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ASN Wikibase Occurrence # 198645
Last updated: 15 March 2021
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Date:17-AUG-2014
Time:14:30
Type:Silhouette image of generic C82R model; specific model in this crash may look slightly different
Cessna R182
Owner/operator:Private
Registration: N292LC
C/n / msn: R18201188
Fatalities:Fatalities: 0 / Occupants: 2
Aircraft damage: Substantial
Category:Accident
Location:Farmingdale, NY -   United States of America
Phase: Unknown
Nature:Private
Departure airport:Farmingdale, NY (FRG)
Destination airport:Farmingdale, NY (FRG)
Investigating agency: NTSB
Narrative:
The private pilot departed for the personal cross-country flight. The pilot reported that, after leveling off the airplane at 5,000 ft mean sea level (msl), he noted a fuel pressure drop and a fuel flow rate increase. The pilot requested a priority return to the departure airport, and when the airplane was on a high, right downwind leg of the traffic pattern, smoke appeared in the cockpit along with an “acrid, insulation smell.” The pilot then declared an emergency and requested that fire rescue equipment be standing by at the airport.
The pilot added that, as the airplane descended through 1,400 ft msl and with the engine still running “normally,” he observed flames entering the cockpit near the rudder pedals. The pilot completed the landing, stopped the airplane on the taxiway, and after he and the passenger disembarked, firefighters extinguished the fire.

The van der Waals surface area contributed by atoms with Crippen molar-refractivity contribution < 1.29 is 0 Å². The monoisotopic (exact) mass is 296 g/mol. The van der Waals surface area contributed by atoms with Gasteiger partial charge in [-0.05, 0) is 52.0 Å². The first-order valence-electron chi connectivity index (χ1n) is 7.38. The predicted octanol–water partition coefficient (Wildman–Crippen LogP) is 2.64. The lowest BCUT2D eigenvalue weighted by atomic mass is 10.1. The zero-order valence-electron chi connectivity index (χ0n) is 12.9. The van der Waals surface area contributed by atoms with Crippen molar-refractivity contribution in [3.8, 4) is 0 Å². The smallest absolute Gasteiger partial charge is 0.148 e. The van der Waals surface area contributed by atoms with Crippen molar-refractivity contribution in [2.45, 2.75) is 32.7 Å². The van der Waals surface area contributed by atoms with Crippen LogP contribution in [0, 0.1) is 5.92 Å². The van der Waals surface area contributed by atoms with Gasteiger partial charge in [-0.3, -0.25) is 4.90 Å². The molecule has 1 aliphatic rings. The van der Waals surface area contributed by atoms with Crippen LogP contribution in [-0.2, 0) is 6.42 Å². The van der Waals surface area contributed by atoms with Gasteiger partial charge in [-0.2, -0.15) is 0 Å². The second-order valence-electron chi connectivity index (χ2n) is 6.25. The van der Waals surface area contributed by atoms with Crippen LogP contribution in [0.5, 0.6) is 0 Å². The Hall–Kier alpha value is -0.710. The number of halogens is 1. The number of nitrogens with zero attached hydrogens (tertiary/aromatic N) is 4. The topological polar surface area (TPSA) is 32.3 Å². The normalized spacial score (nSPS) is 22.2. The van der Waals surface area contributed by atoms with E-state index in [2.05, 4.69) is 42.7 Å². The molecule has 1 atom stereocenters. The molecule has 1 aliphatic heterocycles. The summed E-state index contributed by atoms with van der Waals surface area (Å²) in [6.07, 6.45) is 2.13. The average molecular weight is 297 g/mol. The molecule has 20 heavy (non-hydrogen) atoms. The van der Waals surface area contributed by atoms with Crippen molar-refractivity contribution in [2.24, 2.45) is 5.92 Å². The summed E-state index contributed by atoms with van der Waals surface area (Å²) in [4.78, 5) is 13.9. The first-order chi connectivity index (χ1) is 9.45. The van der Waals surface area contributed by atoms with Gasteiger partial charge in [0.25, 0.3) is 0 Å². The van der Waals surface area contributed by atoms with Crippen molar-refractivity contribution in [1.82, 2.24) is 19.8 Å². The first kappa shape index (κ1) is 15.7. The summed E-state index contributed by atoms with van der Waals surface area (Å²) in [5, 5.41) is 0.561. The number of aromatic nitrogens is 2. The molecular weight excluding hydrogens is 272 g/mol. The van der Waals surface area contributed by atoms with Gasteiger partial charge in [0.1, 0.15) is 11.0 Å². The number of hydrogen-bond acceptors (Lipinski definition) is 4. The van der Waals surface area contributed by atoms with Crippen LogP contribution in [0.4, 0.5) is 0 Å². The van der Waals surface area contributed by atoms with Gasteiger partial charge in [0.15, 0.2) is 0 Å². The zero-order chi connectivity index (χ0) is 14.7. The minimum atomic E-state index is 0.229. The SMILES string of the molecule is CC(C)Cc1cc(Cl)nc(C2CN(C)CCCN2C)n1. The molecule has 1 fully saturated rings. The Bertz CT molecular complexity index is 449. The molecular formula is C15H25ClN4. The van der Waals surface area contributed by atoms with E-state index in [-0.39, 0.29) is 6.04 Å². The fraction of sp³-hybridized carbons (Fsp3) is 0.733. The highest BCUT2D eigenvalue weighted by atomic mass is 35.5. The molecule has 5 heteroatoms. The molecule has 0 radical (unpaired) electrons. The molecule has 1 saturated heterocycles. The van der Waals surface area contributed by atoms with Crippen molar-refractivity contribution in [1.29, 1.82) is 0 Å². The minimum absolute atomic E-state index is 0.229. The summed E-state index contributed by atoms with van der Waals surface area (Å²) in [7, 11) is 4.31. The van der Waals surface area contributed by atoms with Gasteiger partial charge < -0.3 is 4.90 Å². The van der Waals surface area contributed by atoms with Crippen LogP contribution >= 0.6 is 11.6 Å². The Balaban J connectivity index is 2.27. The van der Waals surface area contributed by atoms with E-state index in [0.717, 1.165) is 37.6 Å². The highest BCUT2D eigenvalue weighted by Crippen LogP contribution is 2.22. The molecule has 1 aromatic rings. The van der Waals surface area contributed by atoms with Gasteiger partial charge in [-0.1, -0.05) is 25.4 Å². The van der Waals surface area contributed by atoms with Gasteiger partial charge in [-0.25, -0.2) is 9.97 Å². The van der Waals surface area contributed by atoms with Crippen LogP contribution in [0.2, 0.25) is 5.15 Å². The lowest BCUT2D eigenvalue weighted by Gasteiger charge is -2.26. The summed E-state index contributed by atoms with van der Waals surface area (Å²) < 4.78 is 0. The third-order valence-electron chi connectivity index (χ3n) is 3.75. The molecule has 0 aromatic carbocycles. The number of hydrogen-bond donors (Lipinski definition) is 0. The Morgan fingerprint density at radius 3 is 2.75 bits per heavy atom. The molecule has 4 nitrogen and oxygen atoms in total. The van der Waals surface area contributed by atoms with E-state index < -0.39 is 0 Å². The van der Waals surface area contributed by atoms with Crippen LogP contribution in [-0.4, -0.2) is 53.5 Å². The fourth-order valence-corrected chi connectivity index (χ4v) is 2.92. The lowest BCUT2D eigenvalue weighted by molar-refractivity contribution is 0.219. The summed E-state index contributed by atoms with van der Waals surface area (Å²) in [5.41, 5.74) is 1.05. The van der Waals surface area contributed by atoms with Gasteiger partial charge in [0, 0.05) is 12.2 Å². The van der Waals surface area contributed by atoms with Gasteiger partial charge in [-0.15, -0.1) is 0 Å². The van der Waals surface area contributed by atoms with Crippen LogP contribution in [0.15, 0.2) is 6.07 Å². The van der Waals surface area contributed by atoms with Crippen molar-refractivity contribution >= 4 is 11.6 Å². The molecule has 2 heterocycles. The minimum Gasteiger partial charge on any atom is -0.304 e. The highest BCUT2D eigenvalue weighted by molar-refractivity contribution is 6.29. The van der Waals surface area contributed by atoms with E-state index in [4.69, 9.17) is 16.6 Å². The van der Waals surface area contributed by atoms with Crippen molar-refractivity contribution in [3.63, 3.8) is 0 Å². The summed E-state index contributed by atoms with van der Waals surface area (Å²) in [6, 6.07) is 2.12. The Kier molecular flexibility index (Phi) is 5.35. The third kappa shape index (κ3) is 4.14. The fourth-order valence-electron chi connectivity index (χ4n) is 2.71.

Subsequent examination of the airplane revealed that the aluminum nipple fitting that connected the fuel line “T” to the carburetor was fractured and had separated, which allowed fuel to be pumped into the engine compartment. The nipple fitting was likely original to the airframe, which had about 4,010 total hours of operation.
The airframe manufacturer indicated that the fitting was likely cracked for some time before the complete separation occurred and that the crack should have been detectable during ground inspection before the failure through either fuel staining and/or a strong fuel odor. However, the investigation could not determine the condition of the fitting before the accident flight or at the time of the airplane’s most recent annual inspection, which was performed 150 hours (about 6 months) before the accident.

Probable Cause: The failure of the aluminum nipple fuel supply line fitting, which resulted in an engine compartment fire.

Sources:

NTSB: https://www.ntsb.gov/_layouts/ntsb.aviation/brief.aspx?ev_id=20140818X83335


Revision history:

Date/timeContributorUpdates
19-Aug-2017 13:46 ASN Update Bot Added

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